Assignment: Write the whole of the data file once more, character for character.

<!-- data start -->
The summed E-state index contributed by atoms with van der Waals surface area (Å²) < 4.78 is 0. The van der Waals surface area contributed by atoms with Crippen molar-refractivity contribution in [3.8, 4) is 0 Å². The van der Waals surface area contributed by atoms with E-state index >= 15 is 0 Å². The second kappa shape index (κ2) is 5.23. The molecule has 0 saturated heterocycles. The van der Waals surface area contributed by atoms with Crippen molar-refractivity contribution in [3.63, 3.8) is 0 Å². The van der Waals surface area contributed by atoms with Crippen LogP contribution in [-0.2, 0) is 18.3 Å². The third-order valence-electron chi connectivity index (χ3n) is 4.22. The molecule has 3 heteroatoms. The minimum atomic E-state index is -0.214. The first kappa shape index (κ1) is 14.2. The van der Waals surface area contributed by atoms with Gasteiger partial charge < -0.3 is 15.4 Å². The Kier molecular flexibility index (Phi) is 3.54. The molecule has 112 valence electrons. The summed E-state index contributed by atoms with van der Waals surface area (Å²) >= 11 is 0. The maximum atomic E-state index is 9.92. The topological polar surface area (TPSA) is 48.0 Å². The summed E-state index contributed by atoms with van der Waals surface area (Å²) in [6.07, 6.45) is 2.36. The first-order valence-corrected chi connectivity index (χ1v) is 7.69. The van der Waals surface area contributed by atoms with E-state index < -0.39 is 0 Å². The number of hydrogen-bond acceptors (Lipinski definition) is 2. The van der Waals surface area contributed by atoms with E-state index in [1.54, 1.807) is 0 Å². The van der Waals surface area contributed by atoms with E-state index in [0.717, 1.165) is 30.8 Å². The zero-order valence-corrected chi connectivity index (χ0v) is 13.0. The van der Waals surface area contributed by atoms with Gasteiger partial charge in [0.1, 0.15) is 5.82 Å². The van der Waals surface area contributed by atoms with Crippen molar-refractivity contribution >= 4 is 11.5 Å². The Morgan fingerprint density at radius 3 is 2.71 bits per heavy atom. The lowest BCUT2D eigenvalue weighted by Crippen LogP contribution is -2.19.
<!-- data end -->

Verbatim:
The summed E-state index contributed by atoms with van der Waals surface area (Å²) < 4.78 is 0. The van der Waals surface area contributed by atoms with Crippen molar-refractivity contribution in [3.8, 4) is 0 Å². The van der Waals surface area contributed by atoms with E-state index >= 15 is 0 Å². The second kappa shape index (κ2) is 5.23. The molecule has 0 saturated heterocycles. The van der Waals surface area contributed by atoms with Crippen molar-refractivity contribution in [3.63, 3.8) is 0 Å². The van der Waals surface area contributed by atoms with Crippen LogP contribution in [-0.2, 0) is 18.3 Å². The third-order valence-electron chi connectivity index (χ3n) is 4.22. The molecule has 3 heteroatoms. The minimum atomic E-state index is -0.214. The first kappa shape index (κ1) is 14.2. The van der Waals surface area contributed by atoms with Gasteiger partial charge < -0.3 is 15.4 Å². The Kier molecular flexibility index (Phi) is 3.54. The molecule has 112 valence electrons. The summed E-state index contributed by atoms with van der Waals surface area (Å²) >= 11 is 0. The maximum atomic E-state index is 9.92. The topological polar surface area (TPSA) is 48.0 Å². The summed E-state index contributed by atoms with van der Waals surface area (Å²) in [6.07, 6.45) is 2.36. The first-order valence-corrected chi connectivity index (χ1v) is 7.69. The van der Waals surface area contributed by atoms with E-state index < -0.39 is 0 Å². The number of hydrogen-bond acceptors (Lipinski definition) is 2. The van der Waals surface area contributed by atoms with E-state index in [1.54, 1.807) is 0 Å². The van der Waals surface area contributed by atoms with E-state index in [0.717, 1.165) is 30.8 Å². The zero-order valence-corrected chi connectivity index (χ0v) is 13.0. The van der Waals surface area contributed by atoms with Gasteiger partial charge in [0.1, 0.15) is 5.82 Å². The van der Waals surface area contributed by atoms with Crippen molar-refractivity contribution >= 4 is 11.5 Å². The Morgan fingerprint density at radius 3 is 2.71 bits per heavy atom. The lowest BCUT2D eigenvalue weighted by Crippen LogP contribution is -2.19.